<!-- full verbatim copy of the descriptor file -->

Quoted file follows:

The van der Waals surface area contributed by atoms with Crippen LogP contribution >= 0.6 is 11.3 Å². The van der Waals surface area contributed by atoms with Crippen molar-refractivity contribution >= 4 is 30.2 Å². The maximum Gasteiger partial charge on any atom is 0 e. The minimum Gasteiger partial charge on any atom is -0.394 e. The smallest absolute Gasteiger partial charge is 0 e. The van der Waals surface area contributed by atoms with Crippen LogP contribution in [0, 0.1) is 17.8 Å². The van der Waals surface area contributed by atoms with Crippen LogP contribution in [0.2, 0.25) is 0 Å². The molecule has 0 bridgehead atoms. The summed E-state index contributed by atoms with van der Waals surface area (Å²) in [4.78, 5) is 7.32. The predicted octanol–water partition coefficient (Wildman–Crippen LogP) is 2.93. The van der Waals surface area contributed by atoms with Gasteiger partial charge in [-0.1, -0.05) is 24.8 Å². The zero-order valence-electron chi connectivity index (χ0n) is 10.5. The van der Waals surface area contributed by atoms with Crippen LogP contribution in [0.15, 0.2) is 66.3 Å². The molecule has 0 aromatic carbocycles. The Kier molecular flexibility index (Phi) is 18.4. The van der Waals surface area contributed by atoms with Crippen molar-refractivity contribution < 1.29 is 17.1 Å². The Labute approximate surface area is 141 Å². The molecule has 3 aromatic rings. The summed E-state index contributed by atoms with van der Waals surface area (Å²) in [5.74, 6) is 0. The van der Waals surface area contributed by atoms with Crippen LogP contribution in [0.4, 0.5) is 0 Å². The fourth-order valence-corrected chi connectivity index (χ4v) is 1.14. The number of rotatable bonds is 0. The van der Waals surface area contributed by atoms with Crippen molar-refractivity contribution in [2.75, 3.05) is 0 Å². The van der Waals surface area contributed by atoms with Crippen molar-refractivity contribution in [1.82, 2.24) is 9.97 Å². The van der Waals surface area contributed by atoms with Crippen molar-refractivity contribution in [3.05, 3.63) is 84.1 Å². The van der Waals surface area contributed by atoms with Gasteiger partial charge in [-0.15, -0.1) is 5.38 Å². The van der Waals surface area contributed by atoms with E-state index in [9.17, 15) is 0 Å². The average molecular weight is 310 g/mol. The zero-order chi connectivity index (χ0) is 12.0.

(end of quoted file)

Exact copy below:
The van der Waals surface area contributed by atoms with Crippen LogP contribution >= 0.6 is 11.3 Å². The van der Waals surface area contributed by atoms with Crippen molar-refractivity contribution >= 4 is 30.2 Å². The maximum Gasteiger partial charge on any atom is 0 e. The minimum Gasteiger partial charge on any atom is -0.394 e. The smallest absolute Gasteiger partial charge is 0 e. The van der Waals surface area contributed by atoms with Crippen LogP contribution in [0, 0.1) is 17.8 Å². The van der Waals surface area contributed by atoms with Crippen LogP contribution in [0.2, 0.25) is 0 Å². The molecule has 0 bridgehead atoms. The summed E-state index contributed by atoms with van der Waals surface area (Å²) in [4.78, 5) is 7.32. The predicted octanol–water partition coefficient (Wildman–Crippen LogP) is 2.93. The van der Waals surface area contributed by atoms with Gasteiger partial charge in [-0.1, -0.05) is 24.8 Å². The zero-order valence-electron chi connectivity index (χ0n) is 10.5. The van der Waals surface area contributed by atoms with Crippen LogP contribution in [0.15, 0.2) is 66.3 Å². The molecule has 0 aromatic carbocycles. The Kier molecular flexibility index (Phi) is 18.4. The van der Waals surface area contributed by atoms with Crippen molar-refractivity contribution < 1.29 is 17.1 Å². The Labute approximate surface area is 141 Å². The molecule has 3 aromatic rings. The summed E-state index contributed by atoms with van der Waals surface area (Å²) in [5.74, 6) is 0. The van der Waals surface area contributed by atoms with Crippen LogP contribution in [0.4, 0.5) is 0 Å². The fourth-order valence-corrected chi connectivity index (χ4v) is 1.14. The number of rotatable bonds is 0. The van der Waals surface area contributed by atoms with Crippen molar-refractivity contribution in [2.75, 3.05) is 0 Å². The van der Waals surface area contributed by atoms with Crippen molar-refractivity contribution in [1.82, 2.24) is 9.97 Å². The van der Waals surface area contributed by atoms with Crippen molar-refractivity contribution in [3.05, 3.63) is 84.1 Å². The van der Waals surface area contributed by atoms with Gasteiger partial charge in [-0.15, -0.1) is 5.38 Å². The van der Waals surface area contributed by atoms with E-state index in [9.17, 15) is 0 Å². The average molecular weight is 310 g/mol. The zero-order chi connectivity index (χ0) is 12.0.